No Time

Harry sat in the time machine and cried.  Not the usual tear leaking from a reluctant eye; this time the dam burst into great heart-wrenching sobs, his shirt front wet from tears streaming down his cheeks and dripping off his chin.  He pitched forward onto the control panel and buried his face in his arms.

“This… (gasp) is prob’ly…” he blubbered, “jus’ what I need.”  Yes, he thought, good old catharsis — discharge those stress batteries.  But when you’re all cried out and the endorphins kick in,  Lora’s still gone and the job’s still lost and the house is still foreclosed and the repo man is still coming today.  All because of this stupid obsession that everyone but you knows will never work.

Control regained, he sat back up in the “driver’s seat” and began fiddling with the dials and switches.  Today, like every day, Harry had started his morning by running the machine through a checklist as if he were really going to make that first trip into what he called “no-time”.  The PBR was up, providing all the power he could need.  (Of course, when they found out about that he was going to do some hard time, if they didn’t just blow him away when they arrived.  The fact that it used thorium instead of weapons-grade fissionables wasn’t going to cut any ice; private citizens just didn’t get to build their own reactors.)  The atomic-scale cavities of the microlinacs were ready to be resonated by the laser, generating colliding TeV beams in the space of a few meters — that would certainly draw some attention if the time machine stuck around.  But the whole idea was to generate microscopic black holes in orbit about each other, producing a naked singularity through which one could pass into what amounted to a different universe, one with “time” on a different axis from this one, in which case no one in this universe was going to notice.  The really tricky part was getting the orbits to expand until the singularity was big enough to contain the whole time machine, which was, except for a few bushes, some grass and slabs of sidewalk outside, just his house.

“Repossess that, assholes!” he thought as he wiped his eyes and blew his nose.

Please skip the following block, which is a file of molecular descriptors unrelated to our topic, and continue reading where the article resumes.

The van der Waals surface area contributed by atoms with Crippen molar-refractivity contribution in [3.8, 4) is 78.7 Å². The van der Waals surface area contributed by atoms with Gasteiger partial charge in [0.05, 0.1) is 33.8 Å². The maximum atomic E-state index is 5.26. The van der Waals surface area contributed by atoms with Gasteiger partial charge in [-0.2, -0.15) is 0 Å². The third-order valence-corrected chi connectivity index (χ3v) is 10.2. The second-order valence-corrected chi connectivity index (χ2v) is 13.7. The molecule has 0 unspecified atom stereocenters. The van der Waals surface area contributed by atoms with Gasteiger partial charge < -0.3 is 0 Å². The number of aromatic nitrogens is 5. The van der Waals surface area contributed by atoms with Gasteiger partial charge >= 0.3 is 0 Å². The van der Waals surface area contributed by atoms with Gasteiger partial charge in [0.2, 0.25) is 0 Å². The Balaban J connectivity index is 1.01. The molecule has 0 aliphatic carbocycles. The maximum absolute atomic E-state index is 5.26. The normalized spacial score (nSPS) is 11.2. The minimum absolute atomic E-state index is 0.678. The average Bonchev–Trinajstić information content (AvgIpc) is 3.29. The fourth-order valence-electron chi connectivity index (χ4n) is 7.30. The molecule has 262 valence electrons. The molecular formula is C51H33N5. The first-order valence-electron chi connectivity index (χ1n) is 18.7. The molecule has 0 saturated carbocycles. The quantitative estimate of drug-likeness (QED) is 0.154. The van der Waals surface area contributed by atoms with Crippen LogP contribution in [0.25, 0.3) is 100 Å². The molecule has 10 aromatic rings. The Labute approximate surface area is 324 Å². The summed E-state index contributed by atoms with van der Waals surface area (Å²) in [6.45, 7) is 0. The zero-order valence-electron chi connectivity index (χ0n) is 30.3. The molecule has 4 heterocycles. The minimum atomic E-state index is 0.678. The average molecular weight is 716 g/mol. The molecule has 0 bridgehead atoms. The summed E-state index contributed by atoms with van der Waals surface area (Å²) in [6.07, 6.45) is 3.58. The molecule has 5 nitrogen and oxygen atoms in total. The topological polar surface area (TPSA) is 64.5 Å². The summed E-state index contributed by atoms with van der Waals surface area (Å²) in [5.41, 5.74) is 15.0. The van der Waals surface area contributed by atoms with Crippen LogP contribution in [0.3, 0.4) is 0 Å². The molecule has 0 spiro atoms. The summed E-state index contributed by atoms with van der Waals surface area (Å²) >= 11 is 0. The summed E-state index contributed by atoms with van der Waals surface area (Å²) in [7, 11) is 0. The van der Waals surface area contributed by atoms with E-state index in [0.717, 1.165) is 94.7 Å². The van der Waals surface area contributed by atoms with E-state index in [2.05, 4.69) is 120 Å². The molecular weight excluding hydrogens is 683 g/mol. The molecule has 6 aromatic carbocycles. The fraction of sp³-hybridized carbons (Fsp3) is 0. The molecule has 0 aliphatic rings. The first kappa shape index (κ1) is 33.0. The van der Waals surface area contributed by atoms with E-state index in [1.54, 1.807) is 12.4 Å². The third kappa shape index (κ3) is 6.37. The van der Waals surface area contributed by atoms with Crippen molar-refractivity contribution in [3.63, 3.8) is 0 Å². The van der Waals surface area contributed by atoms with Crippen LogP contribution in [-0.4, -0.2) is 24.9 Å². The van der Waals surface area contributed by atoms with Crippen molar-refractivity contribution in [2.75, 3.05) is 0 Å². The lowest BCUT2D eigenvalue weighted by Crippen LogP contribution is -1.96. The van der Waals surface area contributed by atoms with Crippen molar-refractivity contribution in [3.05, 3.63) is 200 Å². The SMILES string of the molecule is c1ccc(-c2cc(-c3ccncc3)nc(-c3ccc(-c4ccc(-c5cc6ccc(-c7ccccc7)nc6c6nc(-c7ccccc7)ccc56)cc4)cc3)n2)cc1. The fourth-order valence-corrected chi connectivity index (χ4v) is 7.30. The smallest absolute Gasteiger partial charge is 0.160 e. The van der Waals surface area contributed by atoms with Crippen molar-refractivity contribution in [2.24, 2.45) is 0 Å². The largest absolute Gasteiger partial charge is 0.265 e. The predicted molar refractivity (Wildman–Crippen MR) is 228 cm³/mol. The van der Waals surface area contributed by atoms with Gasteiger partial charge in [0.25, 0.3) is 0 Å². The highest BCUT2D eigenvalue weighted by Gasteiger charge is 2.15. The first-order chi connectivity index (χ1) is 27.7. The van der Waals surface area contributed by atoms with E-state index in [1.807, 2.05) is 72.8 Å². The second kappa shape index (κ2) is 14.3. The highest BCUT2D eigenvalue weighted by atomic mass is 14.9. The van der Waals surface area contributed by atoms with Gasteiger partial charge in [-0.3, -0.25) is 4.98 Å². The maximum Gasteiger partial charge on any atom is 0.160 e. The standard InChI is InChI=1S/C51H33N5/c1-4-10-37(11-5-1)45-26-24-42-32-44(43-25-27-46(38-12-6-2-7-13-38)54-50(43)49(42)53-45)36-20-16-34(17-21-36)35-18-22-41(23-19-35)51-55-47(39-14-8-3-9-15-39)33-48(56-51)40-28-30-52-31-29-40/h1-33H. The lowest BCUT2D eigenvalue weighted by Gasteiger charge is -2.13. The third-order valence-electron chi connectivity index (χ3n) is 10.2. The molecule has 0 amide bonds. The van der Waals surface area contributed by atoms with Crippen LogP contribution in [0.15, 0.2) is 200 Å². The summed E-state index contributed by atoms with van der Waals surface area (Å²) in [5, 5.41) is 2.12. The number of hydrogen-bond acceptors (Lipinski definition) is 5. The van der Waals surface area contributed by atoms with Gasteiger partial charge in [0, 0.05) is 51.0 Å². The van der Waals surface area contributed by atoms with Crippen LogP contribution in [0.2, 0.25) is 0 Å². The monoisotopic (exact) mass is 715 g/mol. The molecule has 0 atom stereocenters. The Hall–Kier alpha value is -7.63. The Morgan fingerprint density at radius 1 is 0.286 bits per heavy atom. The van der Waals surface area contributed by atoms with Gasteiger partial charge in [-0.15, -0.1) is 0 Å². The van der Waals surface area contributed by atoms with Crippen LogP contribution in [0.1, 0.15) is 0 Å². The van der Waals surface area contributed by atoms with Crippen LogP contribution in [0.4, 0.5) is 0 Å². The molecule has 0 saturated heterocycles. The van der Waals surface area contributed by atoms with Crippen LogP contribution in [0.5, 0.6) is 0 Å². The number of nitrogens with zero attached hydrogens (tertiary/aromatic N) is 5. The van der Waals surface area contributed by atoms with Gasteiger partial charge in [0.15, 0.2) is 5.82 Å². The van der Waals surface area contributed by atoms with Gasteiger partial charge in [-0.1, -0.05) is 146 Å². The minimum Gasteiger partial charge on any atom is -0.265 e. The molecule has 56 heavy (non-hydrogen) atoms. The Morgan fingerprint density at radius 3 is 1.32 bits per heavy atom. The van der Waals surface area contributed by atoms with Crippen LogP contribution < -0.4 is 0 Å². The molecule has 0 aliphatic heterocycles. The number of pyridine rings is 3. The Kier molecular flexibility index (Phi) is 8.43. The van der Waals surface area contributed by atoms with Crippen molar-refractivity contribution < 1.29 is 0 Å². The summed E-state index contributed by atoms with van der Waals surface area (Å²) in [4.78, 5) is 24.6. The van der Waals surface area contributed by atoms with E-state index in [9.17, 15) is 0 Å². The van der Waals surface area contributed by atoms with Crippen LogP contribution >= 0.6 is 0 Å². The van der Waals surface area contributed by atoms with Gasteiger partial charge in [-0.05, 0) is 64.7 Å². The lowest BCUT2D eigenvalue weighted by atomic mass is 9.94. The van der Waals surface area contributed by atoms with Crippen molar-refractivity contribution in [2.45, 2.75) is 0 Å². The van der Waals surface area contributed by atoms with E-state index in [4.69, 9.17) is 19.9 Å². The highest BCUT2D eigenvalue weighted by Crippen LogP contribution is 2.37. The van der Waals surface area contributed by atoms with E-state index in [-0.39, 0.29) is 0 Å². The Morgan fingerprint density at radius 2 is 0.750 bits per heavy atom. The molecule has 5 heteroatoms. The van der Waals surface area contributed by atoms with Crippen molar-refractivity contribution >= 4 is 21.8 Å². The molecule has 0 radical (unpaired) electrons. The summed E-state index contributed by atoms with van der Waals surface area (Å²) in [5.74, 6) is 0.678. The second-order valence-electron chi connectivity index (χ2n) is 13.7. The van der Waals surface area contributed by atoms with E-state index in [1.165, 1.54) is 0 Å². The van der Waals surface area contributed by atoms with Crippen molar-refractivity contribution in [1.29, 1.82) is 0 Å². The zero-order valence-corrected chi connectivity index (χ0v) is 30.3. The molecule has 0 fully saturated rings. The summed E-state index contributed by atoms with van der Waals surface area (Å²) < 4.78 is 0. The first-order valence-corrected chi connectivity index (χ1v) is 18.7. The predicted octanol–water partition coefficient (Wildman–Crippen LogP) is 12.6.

Naturally, Harry had to cut a few corners here and there to get this built without any help.  In particular, it would have been nice to test a few of the components before they all had to work at once. As it was, he was almost certainly going to die spectacularly if he pushed the STOP button today, which was why he had not pushed it any of the preceding days.

Now, however, there was nothing left to lose. And he had better get on with it, since the repo man would be here any minute.

“Oh well,” he thought with a grim smile, “in for a dime, in for a dollar.” And he pushed STOP.


Nothing happened.

“Shit,” he thought, “I’m not even dead.” He checked all the instruments. Everything looked fine, and the gravity gradiometer even registered a field consistent with successful formation of the singularity, but nothing else seemed changed.

Harry got up and went to the window to look out. At least he tried to look out. Somehow his eyes wouldn’t work in that direction. He swept his focus across the window frame and it just jumped from one edge to the other without any in between. His heart leaped.

“It’s working,” he thought. “It works!” he shouted.

So this was what no-time was like from the inside. Pretty much indistinguishable from normal time, except his location in normal spacetime couldn’t even be defined.

Well, well, so now what? Harry had to choose a reentry point. It wasn’t too clear whether his spatial return coordinates could be selected arbitrarily, but they had better be, because otherwise the only safe time to return to would be exactly — and he meant truly exactly — when he had left. Otherwise he would most likely arrive in the middle of interplanetary space, since (any way you look at it) the Earth would not be where it was when he left. He would have to select a new time and calculate the new position to go with it. Moreover, his calculations had better be extremely precise, because if he returned to the right place at a different time of day, his house might be upside down. This was going to be tricky. He had always known that, but since he never really expected to survive the initial test, he hadn’t worried about it too much. Now he was starting to break into a sweat.

There were other worries too. What would the people left behind see while he was gone? Was the house — and the time machine! — still there back on Earth? That would complicate matters considerably, especially if he returned to find the space occupied. Ouch!

Well, he had expected to die today, so nothing had really changed yet. “The experiment must continue,” he muttered; it was a phrase he had heard somewhere, and it stuck with him. Still, the basic idea worked, by god. That was something. That was a lot.

“Okay,” Harry said out loud, “time to pick a time. Time to get back in time. Time for time.” This was a cute playground for semantics. Anyway, he had to select a time for his reentry before he could calculate the place. It had to be an even number of sidereal days, exactly. It had to be in the future, because of the potential for unpleasant paradoxes like accidentally preventing his parents from meeting. It had to be not too far in the future, so that he wouldn’t be easily identified as anachronistic — a certain amount of geeky disregard for fashion and ignorance of current events would escape notice, but there were limits. Also he’d like to understand what was going on, how science had developed, stuff like that. He decided to jump forward five years.